Fast factory versions of frumpy family sedans are nothing new - they've been around almost as long as the industry has - but few really capture the mind of the auto enthusiast like the Ford Taurus SHO (Super High Output) did during the 1990s. Perhaps because it was one of the few American takes on the concept at the time, or perhaps because it was simply a quick and fun sedan, but whatever it was SHO fans are still clamoring for a revival.

Those fans may finally get their wish as Ford is expected to launch a new SHO model, based on the 2010 Taurus sedan, at next week’s Chicago Auto Show. Ford has given us the first clue that a performance version of the Taurus will be coming this month, with the company announcing a ‘Performance Series’ under the ‘Key Features’ section on its official site for the new Taurus. Adding to the speculation, the guys at Jalopnik previously managed to get their hands on several images of an incomplete SHO-badged dashboard taken at an unknown Ford design studio.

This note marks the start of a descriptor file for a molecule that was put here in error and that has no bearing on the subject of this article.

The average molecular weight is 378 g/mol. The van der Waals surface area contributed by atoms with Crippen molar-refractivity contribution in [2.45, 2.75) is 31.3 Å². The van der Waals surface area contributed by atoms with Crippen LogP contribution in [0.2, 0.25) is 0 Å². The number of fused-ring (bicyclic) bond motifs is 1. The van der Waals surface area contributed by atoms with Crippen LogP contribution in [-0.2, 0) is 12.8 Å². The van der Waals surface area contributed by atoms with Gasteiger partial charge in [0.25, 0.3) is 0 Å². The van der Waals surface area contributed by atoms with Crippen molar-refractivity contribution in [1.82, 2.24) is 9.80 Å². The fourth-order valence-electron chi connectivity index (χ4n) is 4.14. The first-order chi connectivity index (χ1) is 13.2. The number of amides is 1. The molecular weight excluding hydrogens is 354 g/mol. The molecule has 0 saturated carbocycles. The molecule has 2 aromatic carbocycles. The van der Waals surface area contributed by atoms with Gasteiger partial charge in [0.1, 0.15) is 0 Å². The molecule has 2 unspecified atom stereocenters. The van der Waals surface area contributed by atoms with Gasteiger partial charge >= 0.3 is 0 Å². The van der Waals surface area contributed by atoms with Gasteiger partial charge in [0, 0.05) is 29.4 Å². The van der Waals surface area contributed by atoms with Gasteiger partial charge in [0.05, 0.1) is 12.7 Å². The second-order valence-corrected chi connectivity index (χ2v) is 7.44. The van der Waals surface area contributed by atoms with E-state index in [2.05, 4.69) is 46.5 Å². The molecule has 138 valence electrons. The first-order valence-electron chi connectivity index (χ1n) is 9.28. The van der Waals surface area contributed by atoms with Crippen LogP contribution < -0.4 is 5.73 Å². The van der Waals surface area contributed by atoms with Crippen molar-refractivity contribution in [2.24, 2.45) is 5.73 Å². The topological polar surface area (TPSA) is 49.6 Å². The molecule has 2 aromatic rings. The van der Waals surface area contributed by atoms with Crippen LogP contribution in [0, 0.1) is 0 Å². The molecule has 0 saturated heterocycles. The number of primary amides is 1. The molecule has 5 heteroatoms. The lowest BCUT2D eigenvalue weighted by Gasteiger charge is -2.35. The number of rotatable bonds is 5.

While Ford is yet to confirm the new Performance Series is actually a SHO model, the upcoming car will almost certainly benefit from the company's first EcoBoost engine – a 3.5L direct-injected and turbocharged V6 with an estimated 350hp (261kW) and 350lb-ft (474Nm) of torque. According to AutoWeek, the latest Taurus SHO will look almost the same as the standard model barring a few badges and custom exhaust tips.

Ford's first-generation Taurus SHO was initially centered around a stock of Yamaha-designed 3.0L V6 engines intended for a sporty two-seater that was killed off before it reached production. Since Ford still had the engines, it decided to use them for the SHO, its hottest version of what was, at the time, the world's best-selling car. Starting in 1989, production ran for three generations over a decade, ending in 1999. By the end the car was almost unrecognizable, however.

The first two generations excelled with manual transmissions and high-output (for the time) V6s. For the third model, built from 1996-1999, a V8 making about the same power as the V6 it replaced was specified, but the manual transmission was removed as an option. Declining popularity and sales that never passed 9,000 units per year meant this was the last generation of the SHO.